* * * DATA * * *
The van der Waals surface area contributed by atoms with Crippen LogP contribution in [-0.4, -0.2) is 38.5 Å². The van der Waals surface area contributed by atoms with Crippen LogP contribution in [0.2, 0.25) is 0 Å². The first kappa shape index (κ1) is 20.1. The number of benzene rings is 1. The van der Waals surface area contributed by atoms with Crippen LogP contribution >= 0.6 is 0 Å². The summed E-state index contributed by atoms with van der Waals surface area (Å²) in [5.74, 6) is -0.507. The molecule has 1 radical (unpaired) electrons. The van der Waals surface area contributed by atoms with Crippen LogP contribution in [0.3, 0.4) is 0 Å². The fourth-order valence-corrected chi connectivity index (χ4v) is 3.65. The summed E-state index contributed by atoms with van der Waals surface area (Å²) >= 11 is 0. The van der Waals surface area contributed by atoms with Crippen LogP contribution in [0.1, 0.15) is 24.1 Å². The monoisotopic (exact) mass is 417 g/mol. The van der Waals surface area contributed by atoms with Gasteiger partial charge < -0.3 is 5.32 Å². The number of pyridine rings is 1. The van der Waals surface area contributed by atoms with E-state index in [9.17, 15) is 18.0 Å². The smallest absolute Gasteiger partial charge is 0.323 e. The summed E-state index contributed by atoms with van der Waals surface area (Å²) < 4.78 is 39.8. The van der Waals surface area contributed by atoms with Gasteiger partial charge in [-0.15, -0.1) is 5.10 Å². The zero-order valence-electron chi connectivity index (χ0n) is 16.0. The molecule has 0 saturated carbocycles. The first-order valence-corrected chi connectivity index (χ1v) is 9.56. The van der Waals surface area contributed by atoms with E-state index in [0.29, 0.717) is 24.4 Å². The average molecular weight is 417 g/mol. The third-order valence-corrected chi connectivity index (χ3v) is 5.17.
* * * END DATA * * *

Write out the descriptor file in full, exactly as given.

The van der Waals surface area contributed by atoms with Crippen LogP contribution in [-0.4, -0.2) is 38.5 Å². The van der Waals surface area contributed by atoms with Crippen LogP contribution in [0.2, 0.25) is 0 Å². The first kappa shape index (κ1) is 20.1. The number of benzene rings is 1. The van der Waals surface area contributed by atoms with Crippen LogP contribution >= 0.6 is 0 Å². The summed E-state index contributed by atoms with van der Waals surface area (Å²) in [5.74, 6) is -0.507. The molecule has 1 radical (unpaired) electrons. The van der Waals surface area contributed by atoms with Crippen LogP contribution in [0.3, 0.4) is 0 Å². The fourth-order valence-corrected chi connectivity index (χ4v) is 3.65. The summed E-state index contributed by atoms with van der Waals surface area (Å²) >= 11 is 0. The van der Waals surface area contributed by atoms with Crippen LogP contribution in [0.1, 0.15) is 24.1 Å². The monoisotopic (exact) mass is 417 g/mol. The van der Waals surface area contributed by atoms with Gasteiger partial charge < -0.3 is 5.32 Å². The number of pyridine rings is 1. The van der Waals surface area contributed by atoms with E-state index in [9.17, 15) is 18.0 Å². The smallest absolute Gasteiger partial charge is 0.323 e. The summed E-state index contributed by atoms with van der Waals surface area (Å²) < 4.78 is 39.8. The van der Waals surface area contributed by atoms with Gasteiger partial charge in [-0.15, -0.1) is 5.10 Å². The zero-order valence-electron chi connectivity index (χ0n) is 16.0. The molecule has 0 saturated carbocycles. The first-order valence-corrected chi connectivity index (χ1v) is 9.56. The van der Waals surface area contributed by atoms with E-state index in [0.29, 0.717) is 24.4 Å². The average molecular weight is 417 g/mol. The third-order valence-corrected chi connectivity index (χ3v) is 5.17.